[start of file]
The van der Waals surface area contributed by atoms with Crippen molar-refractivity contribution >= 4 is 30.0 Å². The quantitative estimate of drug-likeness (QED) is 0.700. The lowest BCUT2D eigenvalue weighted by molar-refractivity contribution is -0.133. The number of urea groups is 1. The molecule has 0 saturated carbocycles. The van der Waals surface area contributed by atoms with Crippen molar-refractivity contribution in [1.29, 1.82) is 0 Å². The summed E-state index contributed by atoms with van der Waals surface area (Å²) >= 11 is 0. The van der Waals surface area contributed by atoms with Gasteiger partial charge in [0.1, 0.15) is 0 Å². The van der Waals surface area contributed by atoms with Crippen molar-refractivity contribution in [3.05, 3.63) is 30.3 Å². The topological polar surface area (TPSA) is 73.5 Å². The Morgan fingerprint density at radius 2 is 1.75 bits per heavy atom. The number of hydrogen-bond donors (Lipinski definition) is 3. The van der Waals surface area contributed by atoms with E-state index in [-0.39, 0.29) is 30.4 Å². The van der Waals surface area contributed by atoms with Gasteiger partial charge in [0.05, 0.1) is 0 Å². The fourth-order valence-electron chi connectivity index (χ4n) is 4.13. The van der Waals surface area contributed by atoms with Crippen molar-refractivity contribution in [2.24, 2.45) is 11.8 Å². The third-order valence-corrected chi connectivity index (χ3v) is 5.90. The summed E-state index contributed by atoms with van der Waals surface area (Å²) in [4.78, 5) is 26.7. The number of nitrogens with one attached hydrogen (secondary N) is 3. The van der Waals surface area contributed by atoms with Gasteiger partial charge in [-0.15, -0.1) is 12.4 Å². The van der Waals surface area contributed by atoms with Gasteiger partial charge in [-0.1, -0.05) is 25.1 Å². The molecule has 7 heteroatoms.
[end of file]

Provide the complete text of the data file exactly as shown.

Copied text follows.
The van der Waals surface area contributed by atoms with Crippen molar-refractivity contribution >= 4 is 30.0 Å². The quantitative estimate of drug-likeness (QED) is 0.700. The lowest BCUT2D eigenvalue weighted by molar-refractivity contribution is -0.133. The number of urea groups is 1. The molecule has 0 saturated carbocycles. The van der Waals surface area contributed by atoms with Crippen molar-refractivity contribution in [1.29, 1.82) is 0 Å². The summed E-state index contributed by atoms with van der Waals surface area (Å²) >= 11 is 0. The van der Waals surface area contributed by atoms with Gasteiger partial charge in [0.1, 0.15) is 0 Å². The van der Waals surface area contributed by atoms with Crippen molar-refractivity contribution in [3.05, 3.63) is 30.3 Å². The topological polar surface area (TPSA) is 73.5 Å². The Morgan fingerprint density at radius 2 is 1.75 bits per heavy atom. The number of hydrogen-bond donors (Lipinski definition) is 3. The van der Waals surface area contributed by atoms with E-state index in [-0.39, 0.29) is 30.4 Å². The van der Waals surface area contributed by atoms with Gasteiger partial charge in [0.05, 0.1) is 0 Å². The fourth-order valence-electron chi connectivity index (χ4n) is 4.13. The van der Waals surface area contributed by atoms with Crippen molar-refractivity contribution in [2.24, 2.45) is 11.8 Å². The third-order valence-corrected chi connectivity index (χ3v) is 5.90. The summed E-state index contributed by atoms with van der Waals surface area (Å²) in [4.78, 5) is 26.7. The number of nitrogens with one attached hydrogen (secondary N) is 3. The van der Waals surface area contributed by atoms with Gasteiger partial charge in [-0.15, -0.1) is 12.4 Å². The van der Waals surface area contributed by atoms with Gasteiger partial charge in [-0.1, -0.05) is 25.1 Å². The molecule has 7 heteroatoms.